At these holidays, he paints a doubt between two fundamental issues. And there are those who choose to drink than to exercise. Study ensures that one thing does not prevent the other. And quite the opposite!
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The relationship between alcohol and health is complex and multifaceted.
Despite the known risks (personal, collective and social), lower alcohol consumption does not necessarily translate into better individual health.
This finding has become evident largely due to a decrease in heart disease found among moderate drinkers - see here study from the Kaiser Permanente Medical Center.
This was surprising given that alcohol can be cardiotoxic.
These findings stimulated a large amount of further study of the health habits of moderate drinkers.
Decades of research on health habits and moderate drinkers have focused their interest on exercise, resulting in a positive identification between physical activity and alcohol consumption.
This is the argument of a study done in partnership between the University of Houston, Sam Houston State University and Baylor College of Medicine (United States) and Università Cattolica del Sacro Cuore (Italy).
Scientists do not mean that drinking leads to better sports performance - and that this is a health benefit to consider.
The absurdity is that this behavior is practiced and even has the name, "drunkorexia", which roughly means working out so you can drink without getting fat.
The argument is another.
It is the finding, guaranteed by decades of observation of scientific data, that those who consume alcohol moderately are interested in practicing physical activities.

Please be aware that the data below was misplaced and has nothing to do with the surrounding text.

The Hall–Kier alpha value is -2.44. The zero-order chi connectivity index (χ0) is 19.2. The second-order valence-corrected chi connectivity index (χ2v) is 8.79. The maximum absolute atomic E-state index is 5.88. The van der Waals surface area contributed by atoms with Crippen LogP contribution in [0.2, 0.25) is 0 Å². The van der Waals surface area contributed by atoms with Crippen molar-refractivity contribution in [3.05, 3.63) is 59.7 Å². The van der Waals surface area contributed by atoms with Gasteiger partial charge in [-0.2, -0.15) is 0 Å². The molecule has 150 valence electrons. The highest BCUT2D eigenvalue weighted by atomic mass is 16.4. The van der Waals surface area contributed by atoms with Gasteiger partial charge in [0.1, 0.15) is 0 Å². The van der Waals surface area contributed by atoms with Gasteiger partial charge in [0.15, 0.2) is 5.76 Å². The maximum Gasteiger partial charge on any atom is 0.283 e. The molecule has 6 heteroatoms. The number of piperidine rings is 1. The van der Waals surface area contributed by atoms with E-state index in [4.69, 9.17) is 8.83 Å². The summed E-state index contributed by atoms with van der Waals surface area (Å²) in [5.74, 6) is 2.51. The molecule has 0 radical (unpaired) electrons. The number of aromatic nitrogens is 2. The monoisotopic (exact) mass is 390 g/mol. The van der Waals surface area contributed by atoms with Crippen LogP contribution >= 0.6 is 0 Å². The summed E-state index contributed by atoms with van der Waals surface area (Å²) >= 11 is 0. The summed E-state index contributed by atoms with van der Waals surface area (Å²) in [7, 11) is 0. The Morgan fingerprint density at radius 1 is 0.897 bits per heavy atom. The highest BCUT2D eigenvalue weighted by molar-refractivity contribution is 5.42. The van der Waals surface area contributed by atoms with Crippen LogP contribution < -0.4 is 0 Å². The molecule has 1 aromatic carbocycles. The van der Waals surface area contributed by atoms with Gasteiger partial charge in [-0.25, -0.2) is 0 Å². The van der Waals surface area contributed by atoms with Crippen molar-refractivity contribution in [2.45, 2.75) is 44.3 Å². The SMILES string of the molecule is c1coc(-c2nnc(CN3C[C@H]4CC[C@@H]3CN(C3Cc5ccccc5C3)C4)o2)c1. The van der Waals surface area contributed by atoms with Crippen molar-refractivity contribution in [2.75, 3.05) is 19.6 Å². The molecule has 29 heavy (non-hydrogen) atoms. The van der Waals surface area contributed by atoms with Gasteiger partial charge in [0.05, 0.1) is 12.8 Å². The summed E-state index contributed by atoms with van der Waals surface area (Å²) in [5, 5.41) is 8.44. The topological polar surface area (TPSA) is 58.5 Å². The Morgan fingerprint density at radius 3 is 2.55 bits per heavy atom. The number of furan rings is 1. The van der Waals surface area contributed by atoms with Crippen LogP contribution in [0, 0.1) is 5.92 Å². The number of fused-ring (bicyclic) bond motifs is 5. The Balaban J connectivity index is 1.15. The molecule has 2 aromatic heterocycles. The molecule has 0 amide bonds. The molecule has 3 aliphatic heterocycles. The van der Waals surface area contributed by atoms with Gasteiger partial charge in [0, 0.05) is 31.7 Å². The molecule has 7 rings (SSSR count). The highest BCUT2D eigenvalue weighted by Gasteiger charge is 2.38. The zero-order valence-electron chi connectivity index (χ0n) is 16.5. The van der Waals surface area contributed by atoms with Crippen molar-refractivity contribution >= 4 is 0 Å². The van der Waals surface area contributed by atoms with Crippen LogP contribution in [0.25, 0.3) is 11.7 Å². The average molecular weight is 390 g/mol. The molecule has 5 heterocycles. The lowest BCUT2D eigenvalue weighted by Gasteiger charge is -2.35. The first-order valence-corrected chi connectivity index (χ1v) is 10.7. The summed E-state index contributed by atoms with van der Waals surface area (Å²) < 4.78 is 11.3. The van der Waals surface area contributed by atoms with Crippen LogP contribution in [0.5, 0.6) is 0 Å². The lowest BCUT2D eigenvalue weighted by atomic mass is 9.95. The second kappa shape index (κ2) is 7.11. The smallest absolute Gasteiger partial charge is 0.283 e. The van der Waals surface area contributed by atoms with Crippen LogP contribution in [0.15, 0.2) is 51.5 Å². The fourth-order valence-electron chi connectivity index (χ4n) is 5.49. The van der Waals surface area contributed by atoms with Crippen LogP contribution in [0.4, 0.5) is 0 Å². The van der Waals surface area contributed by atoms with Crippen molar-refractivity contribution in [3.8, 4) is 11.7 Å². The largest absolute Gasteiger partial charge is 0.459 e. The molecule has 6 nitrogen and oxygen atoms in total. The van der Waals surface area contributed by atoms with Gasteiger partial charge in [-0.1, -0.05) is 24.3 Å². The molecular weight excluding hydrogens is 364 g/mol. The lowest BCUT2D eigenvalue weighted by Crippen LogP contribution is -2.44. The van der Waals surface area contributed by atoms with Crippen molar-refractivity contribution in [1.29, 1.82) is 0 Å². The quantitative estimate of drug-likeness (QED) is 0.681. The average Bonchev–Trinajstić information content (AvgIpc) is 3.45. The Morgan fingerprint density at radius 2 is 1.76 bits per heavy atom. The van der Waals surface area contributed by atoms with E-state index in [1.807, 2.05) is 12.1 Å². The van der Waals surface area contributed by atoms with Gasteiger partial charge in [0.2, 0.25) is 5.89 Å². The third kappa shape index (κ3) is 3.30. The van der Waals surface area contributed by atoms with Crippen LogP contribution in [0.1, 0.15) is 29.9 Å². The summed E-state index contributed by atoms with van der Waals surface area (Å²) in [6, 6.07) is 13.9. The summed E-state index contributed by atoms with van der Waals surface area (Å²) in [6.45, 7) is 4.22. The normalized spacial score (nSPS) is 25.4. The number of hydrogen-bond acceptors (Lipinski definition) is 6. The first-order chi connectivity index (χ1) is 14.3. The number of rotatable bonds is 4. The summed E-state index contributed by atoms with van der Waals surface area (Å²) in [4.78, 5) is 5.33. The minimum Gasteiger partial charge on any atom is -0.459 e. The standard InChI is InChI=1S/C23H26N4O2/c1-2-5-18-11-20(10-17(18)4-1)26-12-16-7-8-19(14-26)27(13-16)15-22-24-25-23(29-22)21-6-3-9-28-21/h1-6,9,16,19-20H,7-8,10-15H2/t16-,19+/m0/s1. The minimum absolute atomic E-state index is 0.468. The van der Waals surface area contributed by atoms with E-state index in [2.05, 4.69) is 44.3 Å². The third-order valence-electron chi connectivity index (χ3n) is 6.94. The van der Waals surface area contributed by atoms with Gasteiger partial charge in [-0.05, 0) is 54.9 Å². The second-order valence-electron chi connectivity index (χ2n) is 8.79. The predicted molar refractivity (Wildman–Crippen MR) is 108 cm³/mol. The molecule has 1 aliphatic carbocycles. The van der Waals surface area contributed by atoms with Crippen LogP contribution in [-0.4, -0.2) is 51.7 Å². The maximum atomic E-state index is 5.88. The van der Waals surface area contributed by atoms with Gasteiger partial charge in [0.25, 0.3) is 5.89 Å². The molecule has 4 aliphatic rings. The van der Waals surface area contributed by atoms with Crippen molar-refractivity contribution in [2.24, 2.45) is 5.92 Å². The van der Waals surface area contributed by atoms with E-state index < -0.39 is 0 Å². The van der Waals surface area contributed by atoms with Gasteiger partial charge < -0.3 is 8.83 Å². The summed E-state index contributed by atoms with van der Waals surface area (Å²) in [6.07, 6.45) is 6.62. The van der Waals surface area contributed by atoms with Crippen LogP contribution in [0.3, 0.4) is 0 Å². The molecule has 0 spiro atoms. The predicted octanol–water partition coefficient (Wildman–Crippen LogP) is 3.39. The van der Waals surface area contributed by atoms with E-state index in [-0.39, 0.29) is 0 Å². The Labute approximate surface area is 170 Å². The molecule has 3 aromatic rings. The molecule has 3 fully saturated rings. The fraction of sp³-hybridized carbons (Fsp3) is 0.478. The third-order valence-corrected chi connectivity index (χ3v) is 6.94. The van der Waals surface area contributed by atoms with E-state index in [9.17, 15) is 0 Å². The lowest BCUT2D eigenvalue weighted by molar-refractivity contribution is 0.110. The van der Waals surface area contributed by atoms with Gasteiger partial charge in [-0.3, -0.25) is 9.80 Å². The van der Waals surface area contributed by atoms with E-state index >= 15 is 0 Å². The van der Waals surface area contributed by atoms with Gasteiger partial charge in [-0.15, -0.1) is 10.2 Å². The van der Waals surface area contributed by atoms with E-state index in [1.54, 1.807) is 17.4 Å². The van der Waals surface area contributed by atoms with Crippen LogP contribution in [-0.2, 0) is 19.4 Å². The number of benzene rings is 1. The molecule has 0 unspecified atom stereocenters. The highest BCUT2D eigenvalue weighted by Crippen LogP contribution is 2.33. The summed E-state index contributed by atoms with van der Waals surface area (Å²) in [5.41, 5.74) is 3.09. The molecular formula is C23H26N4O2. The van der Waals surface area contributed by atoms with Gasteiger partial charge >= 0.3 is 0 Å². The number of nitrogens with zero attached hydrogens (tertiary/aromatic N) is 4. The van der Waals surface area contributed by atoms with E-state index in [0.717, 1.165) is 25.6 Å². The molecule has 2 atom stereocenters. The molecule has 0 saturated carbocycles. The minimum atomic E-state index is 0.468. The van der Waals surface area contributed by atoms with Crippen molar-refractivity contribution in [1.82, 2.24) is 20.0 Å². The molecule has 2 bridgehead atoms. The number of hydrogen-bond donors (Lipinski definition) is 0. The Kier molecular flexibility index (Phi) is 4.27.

The profile of moderate drinkers that emerged from the survey was found to be physically active, and also to adopt a nutritious diet and other health-promoting behaviors.
Protective factors tend to come together to form a shield that guarantees us health.
Those who work out are interested in eating better and sleeping better, and so on.
Therefore, if there are two interests that inhabit the same character, nothing better than curing or preventing an increase in alcohol consumption and its deleterious effects that encourage sports.
The idea seems logical.
According to the researchers, a better understanding of the relationship between physical activity and alcohol intake can maximize intervention efforts.
The idea can base clinical treatments and prevention strategies as well as enable people to make more informed decisions.
What does all this mean?
If your alcohol use is moderate, continue exercising.
If it goes beyond the ideal, try to do more exercises.
Ultimately, the recommendation is the same: Take interest in yourself and stay healthy, as one thing pulls the other.